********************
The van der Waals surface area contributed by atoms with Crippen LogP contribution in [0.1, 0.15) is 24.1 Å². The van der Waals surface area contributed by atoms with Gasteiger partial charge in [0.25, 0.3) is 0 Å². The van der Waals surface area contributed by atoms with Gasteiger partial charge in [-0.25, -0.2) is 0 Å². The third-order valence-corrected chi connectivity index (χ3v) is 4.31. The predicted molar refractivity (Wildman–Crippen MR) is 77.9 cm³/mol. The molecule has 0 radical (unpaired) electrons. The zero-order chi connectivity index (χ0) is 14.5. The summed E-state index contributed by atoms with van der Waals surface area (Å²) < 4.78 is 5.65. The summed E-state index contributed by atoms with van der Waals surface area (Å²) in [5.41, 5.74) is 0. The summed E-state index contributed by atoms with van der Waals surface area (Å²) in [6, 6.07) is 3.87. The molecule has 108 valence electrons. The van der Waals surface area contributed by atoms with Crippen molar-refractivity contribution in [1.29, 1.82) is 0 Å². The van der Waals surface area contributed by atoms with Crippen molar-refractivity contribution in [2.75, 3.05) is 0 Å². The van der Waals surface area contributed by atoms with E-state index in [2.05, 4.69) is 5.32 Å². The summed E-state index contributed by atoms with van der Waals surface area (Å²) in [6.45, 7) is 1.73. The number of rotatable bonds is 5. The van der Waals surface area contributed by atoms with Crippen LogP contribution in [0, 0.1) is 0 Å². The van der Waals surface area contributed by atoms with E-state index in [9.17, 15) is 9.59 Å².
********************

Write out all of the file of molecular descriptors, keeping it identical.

The van der Waals surface area contributed by atoms with Crippen LogP contribution in [0.1, 0.15) is 24.1 Å². The van der Waals surface area contributed by atoms with Gasteiger partial charge in [0.25, 0.3) is 0 Å². The van der Waals surface area contributed by atoms with Gasteiger partial charge in [-0.25, -0.2) is 0 Å². The third-order valence-corrected chi connectivity index (χ3v) is 4.31. The predicted molar refractivity (Wildman–Crippen MR) is 77.9 cm³/mol. The molecule has 0 radical (unpaired) electrons. The zero-order chi connectivity index (χ0) is 14.5. The summed E-state index contributed by atoms with van der Waals surface area (Å²) < 4.78 is 5.65. The summed E-state index contributed by atoms with van der Waals surface area (Å²) in [5.41, 5.74) is 0. The summed E-state index contributed by atoms with van der Waals surface area (Å²) in [6, 6.07) is 3.87. The molecule has 108 valence electrons. The van der Waals surface area contributed by atoms with Crippen molar-refractivity contribution in [1.29, 1.82) is 0 Å². The van der Waals surface area contributed by atoms with Crippen molar-refractivity contribution in [2.75, 3.05) is 0 Å². The van der Waals surface area contributed by atoms with E-state index in [2.05, 4.69) is 5.32 Å². The summed E-state index contributed by atoms with van der Waals surface area (Å²) in [6.45, 7) is 1.73. The number of rotatable bonds is 5. The van der Waals surface area contributed by atoms with Crippen LogP contribution in [0, 0.1) is 0 Å². The van der Waals surface area contributed by atoms with E-state index in [9.17, 15) is 9.59 Å².